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Selfishness kills my Vietnamese dream

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I am French and met my Vietnamese wife more than a decade ago and when it became serious between us, we agreed that we would live in Vietnam (without a plan to return to France).

I have lived in many countries and I am aware of the flaws of France, namely French people are very unsatisfied people and complain often. I was also aware of the obvious flaws of Vietnam for having visited it a bit, namely it does not have the same infrastructure or quality items as we have in France. There would be the language barrier and a few other lifestyle changes. But none of that seemed insurmountable. Vietnam also has some interesting advantages such as the ability to get things done quickly, very good food, a fast-paced development, and a good job market.

I settled in Vietnam almost seven years ago with a plan to stay but I now doubt this plan more and more. Why? Because of the utter selfishness that is damaging Vietnam. Let me explain with some common examples.

I often heard that there is rampant corruption in Vietnam but never really believed it. By now I have seen, heard or read about it in many administrations in Vietnam, involving many politicians including the past two chairmen of Hanoi, where I live.

What is corruption? It is putting one’s personal interest before that of others: selfishness. What is its impact? Papers take forever to be delivered, accreditations or authorizations can be arbitrarily denied or revoked, etc. Generally, this puts an unacceptable risk on businesses and people who rely on work from the administration such as for land ownership, tax, or legal matters, or simply residency.

A similar kind of selfishness is often found in businesses and services where employees have absolutely (or almost) no care for the value that they provide to their employers or their customers. I met so many salespeople who knew next to nothing about what they sold. They just cared about selling, their KPI and their salary. Even when doing deals for several hundred thousand dollars, or when working on life critical tasks, you see people just not caring. Within a business you will also often find many people doing just what they are told without thinking further. Their main concern is their position and getting their salary at the end of the month: selfishness. Selfishness really hurts the value of businesses and their competitiveness.

What I find really sad, is that this goes much further. When parents put their kids in front of a screen to shut them up so that the parents can do other things than care about their kids, what do you call that? Even within a family, people are selfish.

Back to my dream. I live in Hanoi and one big problem in Hanoi is transportation. The investments with the most impact on that front have mostly been geared towards cars. There even was talk of banning motorbikes to make space for cars! Motorbikes pollute significantly less than cars – even an electric car will pollute as much as a gas motorbike in Vietnam – and cars take much more road space so they require more expensive infrastructure and this would have very significantly increased traffic jams.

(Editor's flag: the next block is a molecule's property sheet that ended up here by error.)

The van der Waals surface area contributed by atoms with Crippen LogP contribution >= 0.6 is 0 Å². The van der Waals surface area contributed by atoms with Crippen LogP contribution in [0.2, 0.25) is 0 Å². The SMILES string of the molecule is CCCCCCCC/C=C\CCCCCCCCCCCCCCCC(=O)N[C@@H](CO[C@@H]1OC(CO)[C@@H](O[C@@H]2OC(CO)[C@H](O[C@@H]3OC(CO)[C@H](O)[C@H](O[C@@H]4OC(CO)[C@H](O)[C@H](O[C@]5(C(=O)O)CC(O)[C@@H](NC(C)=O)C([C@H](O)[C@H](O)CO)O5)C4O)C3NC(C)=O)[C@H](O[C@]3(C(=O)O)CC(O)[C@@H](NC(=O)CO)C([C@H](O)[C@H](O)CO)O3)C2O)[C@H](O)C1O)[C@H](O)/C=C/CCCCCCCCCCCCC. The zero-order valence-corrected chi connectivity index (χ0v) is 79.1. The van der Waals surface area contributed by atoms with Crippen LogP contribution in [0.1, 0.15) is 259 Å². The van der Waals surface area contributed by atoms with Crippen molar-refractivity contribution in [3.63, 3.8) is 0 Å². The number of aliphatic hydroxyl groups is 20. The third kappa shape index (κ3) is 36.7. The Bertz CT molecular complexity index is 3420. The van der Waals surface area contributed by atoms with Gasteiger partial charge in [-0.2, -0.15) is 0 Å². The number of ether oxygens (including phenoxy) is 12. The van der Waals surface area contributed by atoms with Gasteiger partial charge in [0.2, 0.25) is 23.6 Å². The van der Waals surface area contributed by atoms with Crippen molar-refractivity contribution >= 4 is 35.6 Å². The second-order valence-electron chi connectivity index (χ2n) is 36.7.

My dream was to help the city with its public transportation planning so that not only would motorbikes be banned but also cars and the main means of transportation would be public transports. This would mean drastically reduced traffic jams and since buses would not need all the roads we have now, the other roads could become pedestrian and turned into mini public gardens by their inhabitants. “Hanoi, the garden city” it has a nice ring to it doesn’t it? For businesses, this would create nice neighborhoods that would draw crowds to visit their street and their shop. For inhabitants, this would create a more peaceful and less polluted environment. The illustration picture provides a good idea of how many Hanoi streets could look like.

Of course, people like their current comfort and have a hard time picturing their future comfort so they will be quick to point out issues. What I would appreciate from you, dear reader, is to take a full minute picturing yourself walking in that street in the picture in the center of Hanoi. And then for another minute to try to figure out how your street could become like that.

My personal take is that people are too selfish to work together to build a better Hanoi, and this is not about decision makers: any group of inhabitants, and businesses could decide to renovate/maintain their building or make their street nicer or simply to preserve resources and use less plastic.

I tried for many years to make Hanoi a better place, when I see that I care about this more than many people here, I ask myself why I should. In the end, I could go to a place where people, as unhappy as they may be, actually care and work together to make their place better. And I would not go there to benefit from anything, I would go there because I have the same mindset.

I still hope that the mindset of people around me gets better over time and I look forward to that day. My advice to get there: better education, especially about ethics. And to all of you who read this: give a little more care to the land and country that shelter you and to the people living in it. At the beginning of any trend, there is always a single gesture, it could be yours.

*Sébastien Eskenazi is an expert in AI and data science. He has been living in Hanoi since 2016. The opinions expressed are his own.

By Sébastien Eskenazi – – October 2, 2023

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